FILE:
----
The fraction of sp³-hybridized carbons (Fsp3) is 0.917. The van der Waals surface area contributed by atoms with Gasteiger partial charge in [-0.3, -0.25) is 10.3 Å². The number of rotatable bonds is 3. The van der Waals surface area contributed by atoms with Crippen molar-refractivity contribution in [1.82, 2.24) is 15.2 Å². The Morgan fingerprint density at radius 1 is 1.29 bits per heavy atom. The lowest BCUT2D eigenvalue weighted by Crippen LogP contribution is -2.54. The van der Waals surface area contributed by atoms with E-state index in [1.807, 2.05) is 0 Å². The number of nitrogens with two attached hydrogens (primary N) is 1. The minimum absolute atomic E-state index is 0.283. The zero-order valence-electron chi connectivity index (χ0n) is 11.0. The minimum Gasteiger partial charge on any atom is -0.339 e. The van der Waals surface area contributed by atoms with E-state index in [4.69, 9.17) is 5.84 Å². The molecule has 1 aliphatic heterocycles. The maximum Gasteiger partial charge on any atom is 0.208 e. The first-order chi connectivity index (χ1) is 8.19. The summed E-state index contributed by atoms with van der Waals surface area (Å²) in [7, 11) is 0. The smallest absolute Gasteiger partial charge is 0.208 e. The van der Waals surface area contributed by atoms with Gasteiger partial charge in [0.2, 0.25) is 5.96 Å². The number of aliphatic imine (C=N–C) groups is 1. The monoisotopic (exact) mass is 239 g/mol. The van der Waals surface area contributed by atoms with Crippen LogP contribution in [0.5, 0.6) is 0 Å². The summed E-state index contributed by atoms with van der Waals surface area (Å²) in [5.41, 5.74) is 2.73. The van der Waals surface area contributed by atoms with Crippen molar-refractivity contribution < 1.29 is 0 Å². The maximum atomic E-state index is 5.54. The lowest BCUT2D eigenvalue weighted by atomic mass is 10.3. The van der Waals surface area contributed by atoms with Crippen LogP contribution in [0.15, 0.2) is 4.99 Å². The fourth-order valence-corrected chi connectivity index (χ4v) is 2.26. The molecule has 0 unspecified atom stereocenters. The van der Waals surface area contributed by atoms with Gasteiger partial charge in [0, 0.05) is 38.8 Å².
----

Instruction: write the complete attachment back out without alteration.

The fraction of sp³-hybridized carbons (Fsp3) is 0.917. The van der Waals surface area contributed by atoms with Gasteiger partial charge in [-0.3, -0.25) is 10.3 Å². The number of rotatable bonds is 3. The van der Waals surface area contributed by atoms with Crippen molar-refractivity contribution in [1.82, 2.24) is 15.2 Å². The Morgan fingerprint density at radius 1 is 1.29 bits per heavy atom. The lowest BCUT2D eigenvalue weighted by Crippen LogP contribution is -2.54. The van der Waals surface area contributed by atoms with E-state index in [1.807, 2.05) is 0 Å². The number of nitrogens with two attached hydrogens (primary N) is 1. The minimum absolute atomic E-state index is 0.283. The zero-order valence-electron chi connectivity index (χ0n) is 11.0. The minimum Gasteiger partial charge on any atom is -0.339 e. The van der Waals surface area contributed by atoms with E-state index in [4.69, 9.17) is 5.84 Å². The molecule has 1 aliphatic heterocycles. The maximum Gasteiger partial charge on any atom is 0.208 e. The first-order chi connectivity index (χ1) is 8.19. The summed E-state index contributed by atoms with van der Waals surface area (Å²) in [7, 11) is 0. The smallest absolute Gasteiger partial charge is 0.208 e. The van der Waals surface area contributed by atoms with Gasteiger partial charge in [0.2, 0.25) is 5.96 Å². The number of aliphatic imine (C=N–C) groups is 1. The monoisotopic (exact) mass is 239 g/mol. The van der Waals surface area contributed by atoms with Crippen LogP contribution in [0.5, 0.6) is 0 Å². The summed E-state index contributed by atoms with van der Waals surface area (Å²) in [5.41, 5.74) is 2.73. The van der Waals surface area contributed by atoms with Crippen molar-refractivity contribution < 1.29 is 0 Å². The maximum atomic E-state index is 5.54. The lowest BCUT2D eigenvalue weighted by atomic mass is 10.3. The van der Waals surface area contributed by atoms with Crippen LogP contribution in [0.15, 0.2) is 4.99 Å². The fourth-order valence-corrected chi connectivity index (χ4v) is 2.26. The molecule has 0 unspecified atom stereocenters. The van der Waals surface area contributed by atoms with Gasteiger partial charge in [0, 0.05) is 38.8 Å².